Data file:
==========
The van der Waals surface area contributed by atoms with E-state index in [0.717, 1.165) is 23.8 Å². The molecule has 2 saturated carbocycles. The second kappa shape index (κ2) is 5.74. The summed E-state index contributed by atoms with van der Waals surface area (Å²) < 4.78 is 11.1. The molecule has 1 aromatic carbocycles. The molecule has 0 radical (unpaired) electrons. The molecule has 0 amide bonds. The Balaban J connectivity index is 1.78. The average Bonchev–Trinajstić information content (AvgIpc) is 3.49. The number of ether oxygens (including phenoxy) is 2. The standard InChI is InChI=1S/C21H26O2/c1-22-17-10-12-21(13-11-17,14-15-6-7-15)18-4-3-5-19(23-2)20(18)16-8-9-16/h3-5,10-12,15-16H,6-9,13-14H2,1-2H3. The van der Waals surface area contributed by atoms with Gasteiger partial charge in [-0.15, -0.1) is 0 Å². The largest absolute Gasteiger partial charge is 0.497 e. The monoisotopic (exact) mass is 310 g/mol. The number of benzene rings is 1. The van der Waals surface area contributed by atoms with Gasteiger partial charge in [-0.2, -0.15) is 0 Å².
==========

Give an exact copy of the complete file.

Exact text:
The van der Waals surface area contributed by atoms with E-state index in [0.717, 1.165) is 23.8 Å². The molecule has 2 saturated carbocycles. The second kappa shape index (κ2) is 5.74. The summed E-state index contributed by atoms with van der Waals surface area (Å²) < 4.78 is 11.1. The molecule has 1 aromatic carbocycles. The molecule has 0 radical (unpaired) electrons. The molecule has 0 amide bonds. The Balaban J connectivity index is 1.78. The average Bonchev–Trinajstić information content (AvgIpc) is 3.49. The number of ether oxygens (including phenoxy) is 2. The standard InChI is InChI=1S/C21H26O2/c1-22-17-10-12-21(13-11-17,14-15-6-7-15)18-4-3-5-19(23-2)20(18)16-8-9-16/h3-5,10-12,15-16H,6-9,13-14H2,1-2H3. The van der Waals surface area contributed by atoms with Gasteiger partial charge in [-0.15, -0.1) is 0 Å². The largest absolute Gasteiger partial charge is 0.497 e. The monoisotopic (exact) mass is 310 g/mol. The number of benzene rings is 1. The van der Waals surface area contributed by atoms with Gasteiger partial charge in [-0.2, -0.15) is 0 Å².